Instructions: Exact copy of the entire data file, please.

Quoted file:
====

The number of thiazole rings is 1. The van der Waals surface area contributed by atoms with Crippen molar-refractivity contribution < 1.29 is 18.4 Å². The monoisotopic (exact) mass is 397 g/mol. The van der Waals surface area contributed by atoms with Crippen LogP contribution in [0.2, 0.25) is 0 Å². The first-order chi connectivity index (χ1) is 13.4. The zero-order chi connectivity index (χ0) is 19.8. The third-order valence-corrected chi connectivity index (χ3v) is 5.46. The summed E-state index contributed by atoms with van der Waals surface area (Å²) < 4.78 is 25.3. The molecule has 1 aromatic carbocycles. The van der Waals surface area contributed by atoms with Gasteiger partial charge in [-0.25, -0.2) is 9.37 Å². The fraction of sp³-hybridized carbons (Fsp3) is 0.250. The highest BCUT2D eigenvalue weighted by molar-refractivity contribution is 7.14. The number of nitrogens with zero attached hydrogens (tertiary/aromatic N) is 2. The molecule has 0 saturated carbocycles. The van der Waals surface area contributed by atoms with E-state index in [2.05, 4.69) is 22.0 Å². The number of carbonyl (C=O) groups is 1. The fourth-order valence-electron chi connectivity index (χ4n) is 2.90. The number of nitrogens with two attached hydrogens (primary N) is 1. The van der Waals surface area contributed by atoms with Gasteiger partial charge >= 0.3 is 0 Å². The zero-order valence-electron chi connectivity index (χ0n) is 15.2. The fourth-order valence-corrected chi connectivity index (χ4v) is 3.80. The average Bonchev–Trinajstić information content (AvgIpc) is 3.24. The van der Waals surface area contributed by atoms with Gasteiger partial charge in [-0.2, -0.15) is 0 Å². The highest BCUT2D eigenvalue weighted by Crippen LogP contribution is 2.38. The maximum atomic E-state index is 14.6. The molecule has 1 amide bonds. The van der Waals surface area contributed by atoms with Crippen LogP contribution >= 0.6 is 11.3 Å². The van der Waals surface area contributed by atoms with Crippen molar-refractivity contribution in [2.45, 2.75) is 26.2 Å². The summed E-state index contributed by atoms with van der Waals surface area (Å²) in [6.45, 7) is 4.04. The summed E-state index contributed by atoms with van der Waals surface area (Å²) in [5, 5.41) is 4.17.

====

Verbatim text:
The number of thiazole rings is 1. The van der Waals surface area contributed by atoms with Crippen molar-refractivity contribution < 1.29 is 18.4 Å². The monoisotopic (exact) mass is 397 g/mol. The van der Waals surface area contributed by atoms with Crippen LogP contribution in [0.2, 0.25) is 0 Å². The first-order chi connectivity index (χ1) is 13.4. The zero-order chi connectivity index (χ0) is 19.8. The third-order valence-corrected chi connectivity index (χ3v) is 5.46. The summed E-state index contributed by atoms with van der Waals surface area (Å²) < 4.78 is 25.3. The molecule has 1 aromatic carbocycles. The van der Waals surface area contributed by atoms with Gasteiger partial charge in [-0.25, -0.2) is 9.37 Å². The fraction of sp³-hybridized carbons (Fsp3) is 0.250. The highest BCUT2D eigenvalue weighted by molar-refractivity contribution is 7.14. The number of nitrogens with zero attached hydrogens (tertiary/aromatic N) is 2. The molecule has 0 saturated carbocycles. The van der Waals surface area contributed by atoms with E-state index in [2.05, 4.69) is 22.0 Å². The number of carbonyl (C=O) groups is 1. The fourth-order valence-electron chi connectivity index (χ4n) is 2.90. The number of nitrogens with two attached hydrogens (primary N) is 1. The van der Waals surface area contributed by atoms with Gasteiger partial charge >= 0.3 is 0 Å². The zero-order valence-electron chi connectivity index (χ0n) is 15.2. The fourth-order valence-corrected chi connectivity index (χ4v) is 3.80. The average Bonchev–Trinajstić information content (AvgIpc) is 3.24. The van der Waals surface area contributed by atoms with Gasteiger partial charge in [-0.2, -0.15) is 0 Å². The highest BCUT2D eigenvalue weighted by Crippen LogP contribution is 2.38. The maximum atomic E-state index is 14.6. The molecule has 1 amide bonds. The van der Waals surface area contributed by atoms with Crippen LogP contribution >= 0.6 is 11.3 Å². The van der Waals surface area contributed by atoms with Crippen molar-refractivity contribution in [2.45, 2.75) is 26.2 Å². The summed E-state index contributed by atoms with van der Waals surface area (Å²) in [6.45, 7) is 4.04. The summed E-state index contributed by atoms with van der Waals surface area (Å²) in [5, 5.41) is 4.17.